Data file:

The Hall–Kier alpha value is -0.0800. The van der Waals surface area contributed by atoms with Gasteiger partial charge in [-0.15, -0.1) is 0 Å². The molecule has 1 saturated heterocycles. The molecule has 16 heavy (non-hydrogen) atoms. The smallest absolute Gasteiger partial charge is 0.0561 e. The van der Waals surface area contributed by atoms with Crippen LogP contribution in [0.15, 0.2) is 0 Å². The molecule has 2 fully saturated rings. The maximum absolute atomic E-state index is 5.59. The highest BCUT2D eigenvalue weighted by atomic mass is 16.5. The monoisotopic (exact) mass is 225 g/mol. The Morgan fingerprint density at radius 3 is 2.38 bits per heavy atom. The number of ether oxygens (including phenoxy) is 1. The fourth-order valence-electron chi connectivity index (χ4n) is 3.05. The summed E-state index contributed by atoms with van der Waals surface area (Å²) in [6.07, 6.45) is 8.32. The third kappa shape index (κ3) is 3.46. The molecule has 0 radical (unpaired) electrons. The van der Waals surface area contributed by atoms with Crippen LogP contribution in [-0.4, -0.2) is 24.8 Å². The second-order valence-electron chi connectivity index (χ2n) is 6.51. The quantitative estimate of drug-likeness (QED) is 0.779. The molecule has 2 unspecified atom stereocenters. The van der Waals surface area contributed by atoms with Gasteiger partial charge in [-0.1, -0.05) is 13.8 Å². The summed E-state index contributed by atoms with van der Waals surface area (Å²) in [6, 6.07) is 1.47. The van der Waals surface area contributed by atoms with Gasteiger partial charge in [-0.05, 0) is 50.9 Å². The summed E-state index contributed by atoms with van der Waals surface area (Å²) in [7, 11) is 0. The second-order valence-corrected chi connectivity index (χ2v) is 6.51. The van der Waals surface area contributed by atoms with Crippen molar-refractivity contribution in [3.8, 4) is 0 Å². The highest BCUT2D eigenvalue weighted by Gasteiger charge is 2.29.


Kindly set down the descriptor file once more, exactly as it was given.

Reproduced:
The Hall–Kier alpha value is -0.0800. The van der Waals surface area contributed by atoms with Gasteiger partial charge in [-0.15, -0.1) is 0 Å². The molecule has 1 saturated heterocycles. The molecule has 16 heavy (non-hydrogen) atoms. The smallest absolute Gasteiger partial charge is 0.0561 e. The van der Waals surface area contributed by atoms with Crippen LogP contribution in [0.15, 0.2) is 0 Å². The molecule has 2 fully saturated rings. The maximum absolute atomic E-state index is 5.59. The highest BCUT2D eigenvalue weighted by atomic mass is 16.5. The monoisotopic (exact) mass is 225 g/mol. The Morgan fingerprint density at radius 3 is 2.38 bits per heavy atom. The number of ether oxygens (including phenoxy) is 1. The fourth-order valence-electron chi connectivity index (χ4n) is 3.05. The summed E-state index contributed by atoms with van der Waals surface area (Å²) in [6.07, 6.45) is 8.32. The third kappa shape index (κ3) is 3.46. The molecule has 0 radical (unpaired) electrons. The van der Waals surface area contributed by atoms with Crippen LogP contribution in [-0.4, -0.2) is 24.8 Å². The second-order valence-electron chi connectivity index (χ2n) is 6.51. The quantitative estimate of drug-likeness (QED) is 0.779. The molecule has 2 unspecified atom stereocenters. The van der Waals surface area contributed by atoms with Gasteiger partial charge in [-0.1, -0.05) is 13.8 Å². The summed E-state index contributed by atoms with van der Waals surface area (Å²) in [6, 6.07) is 1.47. The van der Waals surface area contributed by atoms with Gasteiger partial charge in [-0.05, 0) is 50.9 Å². The summed E-state index contributed by atoms with van der Waals surface area (Å²) in [7, 11) is 0. The second-order valence-corrected chi connectivity index (χ2v) is 6.51. The van der Waals surface area contributed by atoms with Crippen molar-refractivity contribution in [3.8, 4) is 0 Å². The highest BCUT2D eigenvalue weighted by Gasteiger charge is 2.29.